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Dysregulation of microRNA-125a contributes to obesity-associated insulin resistance and dysregulates lipid metabolism in mice.

Authors: Liu, Rui  Wang, Meina  Li, Enjie  Yang, Yang  Li, Jiaxin  Chen, Siyu  Shen, Wen-Jun  Azhar, Salman  Guo, Zhigang  Hu, Zhigang 
Citation: Liu R, etal., Biochim Biophys Acta Mol Cell Biol Lipids. 2020 May;1865(5):158640. doi: 10.1016/j.bbalip.2020.158640. Epub 2020 Jan 25.
Pubmed: (View Article at PubMed) PMID:31988048
DOI: Full-text: DOI:10.1016/j.bbalip.2020.158640

Obesity is associated with an increased risk of developing insulin resistance (IR) and type 2 diabetes (T2D). A diverse group of factors including miRNA has been implicated in the pathogenesis of these two metabolic conditions, although underlying molecular mechanisms involved are not well defined. Here, we provide evidence that hepatic miR-125a levels are diminished in both genetic as well as dietary mouse models of obesity. Overexpression of miR-125a enhanced insulin signaling and attenuated cellular lipid accumulation in HepG2 cells and Hepa1-6 cells. Likewise, treatment of mice with ago-miR-125a increased insulin sensitivity, similar to overexpression of miR-125a, whereas treatment of mice with antago-miR-125a blunted the insulin sensitivity. Furthermore, overexpression of miR-125a in mice previously fed a high-fat diet (HFD), significantly improved insulin sensitivity, and attenuated obesity-linked hepatic steatosis and hepatocyte lipid accumulation. In addition, we show that ELOVL fatty acid elongase 6 (Elovl6) is a direct target of miR-125a, and participates in miR-125a mediated regulation of insulin sensitivity and lipid metabolism. These data led us to conclude that dysregulated miR-125a expression augments the development of obesity-induced IR and that miR-125a might serve as a therapeutic target for the development of new drug(s) in the clinical management of metabolic diseases.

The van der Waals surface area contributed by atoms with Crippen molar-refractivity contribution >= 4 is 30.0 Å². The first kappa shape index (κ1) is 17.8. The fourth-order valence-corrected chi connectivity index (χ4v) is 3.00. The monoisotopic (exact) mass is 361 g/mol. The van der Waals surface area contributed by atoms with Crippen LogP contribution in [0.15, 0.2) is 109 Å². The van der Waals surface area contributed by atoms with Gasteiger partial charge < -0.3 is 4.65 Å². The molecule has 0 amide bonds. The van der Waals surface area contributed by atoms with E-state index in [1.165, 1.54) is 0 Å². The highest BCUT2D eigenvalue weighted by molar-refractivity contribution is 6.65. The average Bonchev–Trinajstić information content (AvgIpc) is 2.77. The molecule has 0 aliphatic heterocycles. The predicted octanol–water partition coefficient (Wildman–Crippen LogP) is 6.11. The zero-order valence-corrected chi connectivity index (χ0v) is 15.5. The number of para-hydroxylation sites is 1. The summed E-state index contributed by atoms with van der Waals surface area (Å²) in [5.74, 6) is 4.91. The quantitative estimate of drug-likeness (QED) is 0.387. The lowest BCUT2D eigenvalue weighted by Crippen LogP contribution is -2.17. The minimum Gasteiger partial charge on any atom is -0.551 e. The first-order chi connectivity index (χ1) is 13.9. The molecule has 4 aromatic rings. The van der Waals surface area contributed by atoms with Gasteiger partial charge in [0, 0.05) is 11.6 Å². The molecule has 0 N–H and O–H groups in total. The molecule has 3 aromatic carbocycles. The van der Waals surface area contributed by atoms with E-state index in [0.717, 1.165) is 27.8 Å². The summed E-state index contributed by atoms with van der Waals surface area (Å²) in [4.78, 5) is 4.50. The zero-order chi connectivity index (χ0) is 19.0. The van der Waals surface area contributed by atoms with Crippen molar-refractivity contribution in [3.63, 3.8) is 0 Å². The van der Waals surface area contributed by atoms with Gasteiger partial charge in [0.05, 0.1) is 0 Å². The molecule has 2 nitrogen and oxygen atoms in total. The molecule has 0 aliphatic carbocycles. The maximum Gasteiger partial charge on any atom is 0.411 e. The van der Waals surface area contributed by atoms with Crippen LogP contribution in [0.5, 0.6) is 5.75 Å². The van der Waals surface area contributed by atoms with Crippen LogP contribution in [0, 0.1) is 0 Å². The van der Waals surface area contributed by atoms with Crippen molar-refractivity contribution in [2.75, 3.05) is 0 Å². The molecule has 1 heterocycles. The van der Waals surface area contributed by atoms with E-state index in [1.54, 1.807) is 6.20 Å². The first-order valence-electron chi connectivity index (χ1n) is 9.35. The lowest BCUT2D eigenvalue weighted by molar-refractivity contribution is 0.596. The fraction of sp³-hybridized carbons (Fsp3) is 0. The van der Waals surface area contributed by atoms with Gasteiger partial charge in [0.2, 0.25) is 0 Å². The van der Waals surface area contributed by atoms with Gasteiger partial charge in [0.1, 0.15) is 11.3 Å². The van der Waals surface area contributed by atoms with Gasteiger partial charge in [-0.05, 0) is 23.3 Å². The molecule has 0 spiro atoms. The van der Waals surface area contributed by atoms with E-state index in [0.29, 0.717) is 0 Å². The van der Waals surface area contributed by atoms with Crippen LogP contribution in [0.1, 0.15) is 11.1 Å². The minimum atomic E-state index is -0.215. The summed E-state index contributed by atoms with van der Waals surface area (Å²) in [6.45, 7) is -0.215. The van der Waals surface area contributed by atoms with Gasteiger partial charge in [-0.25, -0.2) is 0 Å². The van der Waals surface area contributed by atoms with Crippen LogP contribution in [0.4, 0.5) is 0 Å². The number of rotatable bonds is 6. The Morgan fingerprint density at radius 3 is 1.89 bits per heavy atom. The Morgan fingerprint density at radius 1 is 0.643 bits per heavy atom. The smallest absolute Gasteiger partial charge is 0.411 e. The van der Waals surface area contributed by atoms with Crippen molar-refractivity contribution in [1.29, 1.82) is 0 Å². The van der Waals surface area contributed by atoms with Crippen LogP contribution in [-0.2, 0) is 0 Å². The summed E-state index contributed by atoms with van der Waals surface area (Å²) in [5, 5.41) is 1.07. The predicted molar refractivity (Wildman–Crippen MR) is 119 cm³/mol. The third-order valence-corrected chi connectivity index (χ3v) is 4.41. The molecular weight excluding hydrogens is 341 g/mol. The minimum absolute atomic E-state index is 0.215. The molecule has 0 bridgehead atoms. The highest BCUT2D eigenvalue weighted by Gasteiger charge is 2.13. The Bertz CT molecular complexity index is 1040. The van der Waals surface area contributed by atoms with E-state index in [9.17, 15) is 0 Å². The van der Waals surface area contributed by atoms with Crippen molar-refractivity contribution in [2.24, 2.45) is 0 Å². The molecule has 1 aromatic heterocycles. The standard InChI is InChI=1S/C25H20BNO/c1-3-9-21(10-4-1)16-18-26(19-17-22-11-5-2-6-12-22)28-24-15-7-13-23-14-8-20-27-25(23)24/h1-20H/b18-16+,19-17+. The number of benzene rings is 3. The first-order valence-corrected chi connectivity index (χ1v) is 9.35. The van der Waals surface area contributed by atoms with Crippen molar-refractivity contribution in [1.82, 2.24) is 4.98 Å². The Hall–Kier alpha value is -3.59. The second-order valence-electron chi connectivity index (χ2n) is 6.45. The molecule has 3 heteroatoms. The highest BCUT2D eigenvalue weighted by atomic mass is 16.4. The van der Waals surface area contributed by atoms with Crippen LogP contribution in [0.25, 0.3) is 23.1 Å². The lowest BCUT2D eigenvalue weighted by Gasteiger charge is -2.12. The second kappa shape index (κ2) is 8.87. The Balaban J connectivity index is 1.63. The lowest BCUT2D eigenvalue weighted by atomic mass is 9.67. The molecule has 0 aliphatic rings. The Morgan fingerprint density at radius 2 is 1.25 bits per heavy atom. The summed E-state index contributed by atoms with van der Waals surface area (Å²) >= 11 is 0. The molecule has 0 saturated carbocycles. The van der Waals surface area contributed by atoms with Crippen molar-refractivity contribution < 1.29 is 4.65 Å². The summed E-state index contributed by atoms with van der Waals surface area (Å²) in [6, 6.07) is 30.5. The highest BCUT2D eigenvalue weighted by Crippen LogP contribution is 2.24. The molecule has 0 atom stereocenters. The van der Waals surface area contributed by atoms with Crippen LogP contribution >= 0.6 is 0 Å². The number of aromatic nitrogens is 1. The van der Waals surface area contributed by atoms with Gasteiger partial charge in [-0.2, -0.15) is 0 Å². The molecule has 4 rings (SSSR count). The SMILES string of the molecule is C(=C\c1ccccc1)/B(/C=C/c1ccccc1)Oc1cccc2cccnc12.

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CRRD Object Information
CRRD ID: 21403676
Created: 2020-03-09
Species: All species
Last Modified: 2020-03-09
Status: ACTIVE



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RGD is funded by grant HL64541 from the National Heart, Lung, and Blood Institute on behalf of the NIH.